Azure Active Directory Domain Services (AD DS) is a cloud-based managed domain service that provides domain join, group policy, and lightweight directory access protocol (LDAP) capabilities to your environment.
Azure AD DS ensures security while simplifying user identity and access management for IT departments by reducing their infrastructure footprint. In conjunction with Azure AD, it can be used for external SaaS applications (e.g., Microsoft 365 & Azure portal) plus internal applications on your network or intranet.
When storing this confidential information, Azure AD DS’s support of LDAPS (Secure Lightweight Directory Access Protocol) is highly important; hence the following short guide to configuring LDAPS for Azure AD DS.
Create a digital certificate
Digital certificates are used to encrypt communication.
To create a certificate, open a PowerShell window as an Administrator. Next, enter the below commands, replacing
$dnsName with your own DNS name.
Define your own DNS name used by your managed domain:
Get the current date to set a one-year expiration:
Create a self-signed certificate for use with Azure AD DS:
New-SelfSignedCertificate -Subject *.$dnsName `
-NotAfter $lifetime.AddDays(365) -KeyUsage DigitalSignature, KeyEncipherment `
-Type SSLServerAuthentication -DnsName *.$dnsName, $dnsName
Export your digital certificate
To use your digital certificate, export it to a .PFX file. While exporting the certificate, include the private key by selecting “Yes, export the private key.” If it is not included, you will be unable to create a secure LDAP.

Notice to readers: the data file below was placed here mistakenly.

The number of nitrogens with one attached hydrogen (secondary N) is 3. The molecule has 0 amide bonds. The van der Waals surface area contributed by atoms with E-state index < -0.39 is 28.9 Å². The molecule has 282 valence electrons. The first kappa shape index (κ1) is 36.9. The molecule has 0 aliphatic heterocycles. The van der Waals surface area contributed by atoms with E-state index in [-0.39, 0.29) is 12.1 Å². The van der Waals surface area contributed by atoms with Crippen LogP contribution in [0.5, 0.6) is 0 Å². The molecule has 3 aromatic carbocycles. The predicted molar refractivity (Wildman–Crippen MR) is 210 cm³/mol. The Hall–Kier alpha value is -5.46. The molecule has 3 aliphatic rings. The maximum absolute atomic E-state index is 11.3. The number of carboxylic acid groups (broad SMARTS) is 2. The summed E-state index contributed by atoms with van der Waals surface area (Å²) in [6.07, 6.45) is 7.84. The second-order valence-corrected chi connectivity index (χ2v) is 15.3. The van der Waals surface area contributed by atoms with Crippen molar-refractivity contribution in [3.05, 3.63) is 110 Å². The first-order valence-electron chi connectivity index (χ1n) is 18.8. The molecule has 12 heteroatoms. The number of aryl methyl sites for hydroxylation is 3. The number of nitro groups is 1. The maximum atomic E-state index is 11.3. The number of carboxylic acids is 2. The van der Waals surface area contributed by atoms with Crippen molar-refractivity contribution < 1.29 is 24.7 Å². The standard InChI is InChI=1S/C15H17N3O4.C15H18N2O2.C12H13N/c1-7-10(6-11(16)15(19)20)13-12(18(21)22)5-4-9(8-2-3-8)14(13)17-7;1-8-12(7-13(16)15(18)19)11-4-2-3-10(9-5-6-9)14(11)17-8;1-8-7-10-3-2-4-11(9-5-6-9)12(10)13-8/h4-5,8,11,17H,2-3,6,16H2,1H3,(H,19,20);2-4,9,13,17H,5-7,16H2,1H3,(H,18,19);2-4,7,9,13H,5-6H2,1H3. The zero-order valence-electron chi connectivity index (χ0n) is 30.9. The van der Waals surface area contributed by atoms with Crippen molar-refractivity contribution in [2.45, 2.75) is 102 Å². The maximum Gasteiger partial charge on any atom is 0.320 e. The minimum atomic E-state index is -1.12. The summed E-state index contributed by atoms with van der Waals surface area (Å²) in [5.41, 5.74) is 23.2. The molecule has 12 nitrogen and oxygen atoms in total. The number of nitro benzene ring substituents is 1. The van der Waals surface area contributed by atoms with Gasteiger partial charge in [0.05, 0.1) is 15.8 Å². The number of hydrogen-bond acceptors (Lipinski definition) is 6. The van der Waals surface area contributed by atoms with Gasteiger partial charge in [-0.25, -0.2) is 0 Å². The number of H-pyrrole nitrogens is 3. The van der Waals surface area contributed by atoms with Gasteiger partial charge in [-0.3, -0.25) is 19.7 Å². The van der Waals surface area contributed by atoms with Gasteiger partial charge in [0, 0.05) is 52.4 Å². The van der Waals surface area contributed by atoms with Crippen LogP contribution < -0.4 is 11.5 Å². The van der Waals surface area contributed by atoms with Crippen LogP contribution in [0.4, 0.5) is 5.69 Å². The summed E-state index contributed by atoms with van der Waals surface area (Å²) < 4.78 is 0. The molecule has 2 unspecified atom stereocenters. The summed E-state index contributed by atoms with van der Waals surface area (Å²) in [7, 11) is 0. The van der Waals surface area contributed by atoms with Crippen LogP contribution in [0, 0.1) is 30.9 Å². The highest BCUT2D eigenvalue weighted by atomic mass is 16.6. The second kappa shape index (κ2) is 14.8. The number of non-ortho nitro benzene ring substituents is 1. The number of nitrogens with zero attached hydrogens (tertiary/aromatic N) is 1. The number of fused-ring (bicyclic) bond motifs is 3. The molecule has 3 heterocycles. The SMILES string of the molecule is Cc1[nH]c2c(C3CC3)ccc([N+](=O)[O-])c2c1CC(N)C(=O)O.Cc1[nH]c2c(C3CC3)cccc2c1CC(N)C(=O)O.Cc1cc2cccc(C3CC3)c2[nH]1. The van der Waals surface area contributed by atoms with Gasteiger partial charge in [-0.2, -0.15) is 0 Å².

After the initial export, export the certificate again for client computers, so they can encrypt the data that was decrypted by Azure AD DS. Utilize a .CER file to install the export on the local computer with the Certificate Import Wizard. Upon successful importation of the certificate, a confirmation dialog will appear.
Enable secure LDAP
Following certificate importation, enable secure LDAP on your managed domain. In the Azure portal, locate AD DS and select your managed domain, then toggle “Secure LDAP” to Enable. Next, toggle “Allow secure LDAP access over the internet” to Enable, then select the .PFX certificate file you exported earlier.
Enabling secure LDAP access over the internet leaves you vulnerable, so we recommend restricting access to known IP addresses. Locate “Resource groups” in the Azure portal, then select your resource and network security groups. Finally, select “Inbound security rules” in Settings and add a rule allowing TCP port 636.
After enabling secure LDAP access over the internet, update the DNS zone so client computers can locate the managed domain. In the Properties tab, locate the secure LDAP external IP address and add the IP in your host file. Use the LDP.exe tool included in the Remote Server Administration Tools (RSAT) package to connect to your managed domain over LDAP. Next, bind to your managed domain by accessing the Connection menu. Select “Bind”, provide the user account credentials of the managed domain, then set the bind type to “Bind with credentials”.
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